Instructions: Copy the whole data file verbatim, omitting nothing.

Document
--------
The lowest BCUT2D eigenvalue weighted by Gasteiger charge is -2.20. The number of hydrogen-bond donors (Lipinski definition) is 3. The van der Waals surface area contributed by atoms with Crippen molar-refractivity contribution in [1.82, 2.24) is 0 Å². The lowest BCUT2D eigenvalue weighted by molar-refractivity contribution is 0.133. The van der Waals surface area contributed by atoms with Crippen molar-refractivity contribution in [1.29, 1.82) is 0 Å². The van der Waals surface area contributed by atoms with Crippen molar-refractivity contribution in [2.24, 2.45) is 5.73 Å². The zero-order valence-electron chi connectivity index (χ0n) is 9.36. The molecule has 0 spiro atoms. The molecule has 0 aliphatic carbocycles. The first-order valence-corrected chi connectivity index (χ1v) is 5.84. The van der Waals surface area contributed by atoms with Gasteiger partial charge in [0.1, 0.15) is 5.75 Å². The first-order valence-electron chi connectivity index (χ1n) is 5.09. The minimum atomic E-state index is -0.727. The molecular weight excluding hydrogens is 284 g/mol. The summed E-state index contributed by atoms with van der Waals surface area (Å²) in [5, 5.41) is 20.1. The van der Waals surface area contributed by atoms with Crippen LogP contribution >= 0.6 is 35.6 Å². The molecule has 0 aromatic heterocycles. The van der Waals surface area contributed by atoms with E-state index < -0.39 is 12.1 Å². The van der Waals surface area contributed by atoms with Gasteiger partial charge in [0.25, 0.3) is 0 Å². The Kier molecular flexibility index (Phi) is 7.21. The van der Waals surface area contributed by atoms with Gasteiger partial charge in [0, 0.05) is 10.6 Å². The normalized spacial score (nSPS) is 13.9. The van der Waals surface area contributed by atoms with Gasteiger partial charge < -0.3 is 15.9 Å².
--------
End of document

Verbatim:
The lowest BCUT2D eigenvalue weighted by Gasteiger charge is -2.20. The number of hydrogen-bond donors (Lipinski definition) is 3. The van der Waals surface area contributed by atoms with Crippen molar-refractivity contribution in [1.82, 2.24) is 0 Å². The lowest BCUT2D eigenvalue weighted by molar-refractivity contribution is 0.133. The van der Waals surface area contributed by atoms with Crippen molar-refractivity contribution in [1.29, 1.82) is 0 Å². The van der Waals surface area contributed by atoms with Crippen molar-refractivity contribution in [2.24, 2.45) is 5.73 Å². The zero-order valence-electron chi connectivity index (χ0n) is 9.36. The molecule has 0 spiro atoms. The molecule has 0 aliphatic carbocycles. The first-order valence-corrected chi connectivity index (χ1v) is 5.84. The van der Waals surface area contributed by atoms with Gasteiger partial charge in [0.1, 0.15) is 5.75 Å². The first-order valence-electron chi connectivity index (χ1n) is 5.09. The minimum atomic E-state index is -0.727. The molecular weight excluding hydrogens is 284 g/mol. The summed E-state index contributed by atoms with van der Waals surface area (Å²) in [5, 5.41) is 20.1. The van der Waals surface area contributed by atoms with Crippen LogP contribution >= 0.6 is 35.6 Å². The molecule has 0 aromatic heterocycles. The van der Waals surface area contributed by atoms with E-state index < -0.39 is 12.1 Å². The van der Waals surface area contributed by atoms with Gasteiger partial charge in [0.25, 0.3) is 0 Å². The Kier molecular flexibility index (Phi) is 7.21. The van der Waals surface area contributed by atoms with Gasteiger partial charge in [0, 0.05) is 10.6 Å². The normalized spacial score (nSPS) is 13.9. The van der Waals surface area contributed by atoms with Gasteiger partial charge < -0.3 is 15.9 Å².